On Graduation from Fiscal Procyclicality

36 Pages Posted: 24 Nov 2011 Last revised: 30 Nov 2011

See all articles by Jeffrey A. Frankel

Jeffrey A. Frankel

Harvard University - Harvard Kennedy School (HKS); National Bureau of Economic Research (NBER)

Carlos A. Vegh

Johns Hopkins University - Paul H. Nitze School of Advanced International Studies (SAIS); University of Maryland - Department of Economics; University of California at Los Angeles; National Bureau of Economic Research (NBER)

Guillermo Vuletin

Brookings Institution

Date Written: November 2011

Abstract

In the past, industrial countries have tended to pursue countercyclical or, at worst, acyclical fiscal policy. In sharp contrast, emerging and developing countries have followed procyclical fiscal policy, thus exacerbating the underlying business cycle. We show that, over the last decade, about a third of the developing world has been able to escape the procyclicality trap and actually become countercyclical. We then focus on the role played by the quality of institutions, which appears to be a key determinant of a country's ability to graduate. We show that, even after controlling for the endogeneity of institutions and other determinants of ...scal procyclicality, there is a causal link running from stronger institutions to less procyclical or more countercyclical fiscal policy.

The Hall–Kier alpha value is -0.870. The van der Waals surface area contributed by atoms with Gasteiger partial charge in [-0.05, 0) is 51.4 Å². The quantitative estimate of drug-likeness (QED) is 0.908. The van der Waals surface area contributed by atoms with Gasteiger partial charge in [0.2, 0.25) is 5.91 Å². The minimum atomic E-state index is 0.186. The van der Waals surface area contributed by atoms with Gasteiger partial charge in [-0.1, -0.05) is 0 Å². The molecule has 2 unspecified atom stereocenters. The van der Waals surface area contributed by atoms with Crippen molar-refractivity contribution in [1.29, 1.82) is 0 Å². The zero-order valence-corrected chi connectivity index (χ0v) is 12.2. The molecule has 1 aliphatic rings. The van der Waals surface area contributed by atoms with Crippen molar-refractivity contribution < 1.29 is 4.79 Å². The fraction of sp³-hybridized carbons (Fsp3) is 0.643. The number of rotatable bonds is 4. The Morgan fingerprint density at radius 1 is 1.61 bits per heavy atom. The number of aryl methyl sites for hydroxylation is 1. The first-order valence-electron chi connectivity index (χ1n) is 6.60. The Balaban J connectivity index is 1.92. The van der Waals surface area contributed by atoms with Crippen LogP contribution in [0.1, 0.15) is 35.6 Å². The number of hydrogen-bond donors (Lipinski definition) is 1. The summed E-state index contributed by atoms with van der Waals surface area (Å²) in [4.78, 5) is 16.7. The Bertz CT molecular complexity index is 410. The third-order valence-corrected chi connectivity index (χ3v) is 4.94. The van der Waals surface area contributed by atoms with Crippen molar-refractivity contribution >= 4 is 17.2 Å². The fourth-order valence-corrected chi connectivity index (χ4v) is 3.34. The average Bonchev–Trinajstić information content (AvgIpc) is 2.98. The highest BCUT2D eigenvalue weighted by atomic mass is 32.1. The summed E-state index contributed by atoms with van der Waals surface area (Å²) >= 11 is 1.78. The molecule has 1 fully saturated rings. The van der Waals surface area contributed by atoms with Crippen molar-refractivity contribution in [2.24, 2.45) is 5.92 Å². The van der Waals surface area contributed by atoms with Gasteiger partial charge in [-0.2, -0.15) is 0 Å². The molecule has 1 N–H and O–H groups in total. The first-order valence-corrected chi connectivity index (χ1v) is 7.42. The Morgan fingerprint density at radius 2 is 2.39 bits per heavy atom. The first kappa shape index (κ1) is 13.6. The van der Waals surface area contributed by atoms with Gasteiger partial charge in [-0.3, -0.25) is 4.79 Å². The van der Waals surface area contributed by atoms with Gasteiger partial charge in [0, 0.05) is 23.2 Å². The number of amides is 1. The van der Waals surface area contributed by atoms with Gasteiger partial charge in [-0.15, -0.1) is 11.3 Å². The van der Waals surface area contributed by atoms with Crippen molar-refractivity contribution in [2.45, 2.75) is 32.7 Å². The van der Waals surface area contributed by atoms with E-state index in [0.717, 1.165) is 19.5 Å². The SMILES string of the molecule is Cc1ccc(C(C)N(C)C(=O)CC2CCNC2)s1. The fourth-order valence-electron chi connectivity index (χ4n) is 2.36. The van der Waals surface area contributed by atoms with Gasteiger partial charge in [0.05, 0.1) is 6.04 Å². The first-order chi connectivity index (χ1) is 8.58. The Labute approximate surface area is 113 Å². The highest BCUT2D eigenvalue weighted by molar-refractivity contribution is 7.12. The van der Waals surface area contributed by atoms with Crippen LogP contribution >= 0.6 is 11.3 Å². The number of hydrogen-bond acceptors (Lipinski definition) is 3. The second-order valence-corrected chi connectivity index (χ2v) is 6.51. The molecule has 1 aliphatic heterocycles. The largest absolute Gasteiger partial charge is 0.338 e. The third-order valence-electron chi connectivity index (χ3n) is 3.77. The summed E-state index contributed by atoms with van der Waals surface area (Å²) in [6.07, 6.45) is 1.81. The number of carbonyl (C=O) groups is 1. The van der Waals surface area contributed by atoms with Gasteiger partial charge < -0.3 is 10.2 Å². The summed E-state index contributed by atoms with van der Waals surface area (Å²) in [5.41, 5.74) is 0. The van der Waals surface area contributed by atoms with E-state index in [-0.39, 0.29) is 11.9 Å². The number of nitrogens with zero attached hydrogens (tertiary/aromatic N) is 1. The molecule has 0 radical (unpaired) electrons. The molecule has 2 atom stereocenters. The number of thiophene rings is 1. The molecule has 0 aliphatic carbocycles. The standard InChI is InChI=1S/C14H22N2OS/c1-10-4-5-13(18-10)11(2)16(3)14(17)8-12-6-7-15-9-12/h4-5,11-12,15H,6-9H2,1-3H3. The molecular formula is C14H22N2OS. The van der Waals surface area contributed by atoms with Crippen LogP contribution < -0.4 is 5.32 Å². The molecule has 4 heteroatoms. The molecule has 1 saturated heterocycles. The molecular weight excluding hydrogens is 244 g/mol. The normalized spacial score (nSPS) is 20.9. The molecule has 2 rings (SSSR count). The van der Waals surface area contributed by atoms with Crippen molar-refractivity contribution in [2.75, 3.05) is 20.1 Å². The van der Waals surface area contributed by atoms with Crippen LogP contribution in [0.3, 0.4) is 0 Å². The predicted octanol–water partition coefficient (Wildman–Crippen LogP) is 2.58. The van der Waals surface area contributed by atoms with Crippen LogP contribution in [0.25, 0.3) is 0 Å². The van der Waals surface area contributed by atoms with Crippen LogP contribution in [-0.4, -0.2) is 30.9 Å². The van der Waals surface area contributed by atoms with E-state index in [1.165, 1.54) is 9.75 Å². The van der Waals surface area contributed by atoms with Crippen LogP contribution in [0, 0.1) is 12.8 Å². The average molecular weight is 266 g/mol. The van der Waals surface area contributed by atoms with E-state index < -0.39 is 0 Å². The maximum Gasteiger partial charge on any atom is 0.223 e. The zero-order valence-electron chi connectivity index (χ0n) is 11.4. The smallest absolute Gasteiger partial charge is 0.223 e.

Suggested Citation

Frankel, Jeffrey A. and Vegh, Carlos A. and Vuletin, Guillermo, On Graduation from Fiscal Procyclicality (November 2011). NBER Working Paper No. w17619, Available at SSRN: https://ssrn.com/abstract=1964164

Jeffrey A. Frankel (Contact Author)

Harvard University - Harvard Kennedy School (HKS) ( email )

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National Bureau of Economic Research (NBER)

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Carlos A. Vegh

Johns Hopkins University - Paul H. Nitze School of Advanced International Studies (SAIS) ( email )

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University of Maryland - Department of Economics ( email )

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University of California at Los Angeles ( email )

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HOME PAGE: http://vegh.sscnet.ucla.edu

National Bureau of Economic Research (NBER)

1050 Massachusetts Avenue
Cambridge, MA 02138
United States

Guillermo Vuletin

Brookings Institution ( email )

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